When fishing estuarine environments, there’s no doubt when it comes to using bait, fresh is best.
Besides live prawns I reckon you can’t go past using live pink nippers to catch bream, luderick, whiting, flounder, flathead and even the odd mulloway in our local rivers and lakes.
If you are going to go pump some saltwater nippers for bait you will need to obtain a fishing licence (unless you are exempted) and remember the legal limit for yabbies is 100.
Now there is not a real lot to pumping nippers and it’s actually a bit of fun for the kids, plus there is the added bonus of a bit of physical exercise while collecting the bait.
The first thing you’ll need is a decent quality bait pump, which you can buy one for around the $60 mark and it’s pretty hard to go past the Alvey range.
Nippers live in the sand in inter-tidal zones.
These are areas such as sand banks which are covered during the rising tide and exposed during the run-out tide.
They do prefer sand areas, but you find them in mud as well.
They build tunnels in the sand and actually swim around in the water that enters when the tide comes up.
When it’s low tide you’ll see the holes that leads down the tunnels.
Sometimes there will be sand around the entrance where they have excavated it.
I reckon the best time to pump nippers is on the run-up tide and target the nipper holes closest to the water line.
If it’s high tide a good technique is to have a mate with a sieve and pump the sand into it.
If you’re fishing solo you can put an inflated tyre tube around the sieve and tie a lanyard onto it, that way you can pump the sand directly into there without needing someone to hold it.
Having a sieve is a must to clean your nippers before putting them in a bucket of fresh salt water to get them live for bait.
A bait aerator is helpful, but if you haven’t got one just make sure you change the water in the bucket on a regular basis.
After you use your bait pump, remember to flush it out by pumping water through and also loosen off the washers by unscrewing the wing nut at the end of the pump.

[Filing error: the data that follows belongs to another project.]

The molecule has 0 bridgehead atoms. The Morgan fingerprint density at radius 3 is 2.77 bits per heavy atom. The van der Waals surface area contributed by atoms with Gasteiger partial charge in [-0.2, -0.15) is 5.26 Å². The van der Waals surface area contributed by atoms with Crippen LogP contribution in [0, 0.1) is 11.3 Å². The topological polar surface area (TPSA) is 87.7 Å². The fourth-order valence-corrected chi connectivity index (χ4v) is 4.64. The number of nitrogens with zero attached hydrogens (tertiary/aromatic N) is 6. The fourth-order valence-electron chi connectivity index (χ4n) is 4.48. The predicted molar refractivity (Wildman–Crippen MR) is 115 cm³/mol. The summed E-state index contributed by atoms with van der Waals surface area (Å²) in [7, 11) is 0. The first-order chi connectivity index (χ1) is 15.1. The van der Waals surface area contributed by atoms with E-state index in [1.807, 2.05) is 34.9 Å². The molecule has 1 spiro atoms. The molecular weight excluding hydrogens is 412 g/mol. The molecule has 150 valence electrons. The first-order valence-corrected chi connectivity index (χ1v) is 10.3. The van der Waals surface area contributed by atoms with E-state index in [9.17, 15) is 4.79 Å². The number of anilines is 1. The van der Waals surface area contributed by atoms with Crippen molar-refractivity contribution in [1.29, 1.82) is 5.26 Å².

Some anglers like to remove the nipper when using them as bait, but I don’t like doing this as it affects their natural presentation.
Bait presentation is important when using nippers, I put them on a hook similar to a prawn.
Put the hook through the back of the tail and then do a half hitch.
You want the nipper to be able to flick around like they naturally do.
The real trick in presentation of nippers as bait is to use a small sinker, just enough weight to get them down to the spot where the fish are going to be.
When drifting or fishing really shallow water consider fishing the nippers unweighted; big bream find them hard to resist. Small circle or bait holder hooks are the best ones to use when using nippers as bait.
When fishing shallow locations I use a running sinker straight down onto the hook and when fishing channels/drop-offs use a running sinker down to a swivel, then a couple metres of 3kg fluro carbon trace.
Nippers are great bait because they are natural food that estuarine fish species feed on.
You’ll be surprised how many big fish you will catch on them.
Remember to fish nippers using as light as possible tackle and sinkers.
Anchored up or on the drift you’ll catch a feed using the humble pink nipper.
On June 3, I will be one of 10 local “stars” taking part in this year’s STARS of Shoalhaven Nowra Dance for Cancer being held at the Shoalhaven Entertainment Centre.
Similar to the TV show Dancing with the Stars each star is paired with a professional dance instructor to come up with a dance routine to perform in front of an audience and panel of judges.
It’s all for an important cause, to raise money for cancer research, prevention and patient support.
All money raised by each contestant goes directly to the NSW Cancer Council and to support my fundraising efforts just go to: https://starsofshoalhavennowra2017.everydayhero.com/au/steve-johnson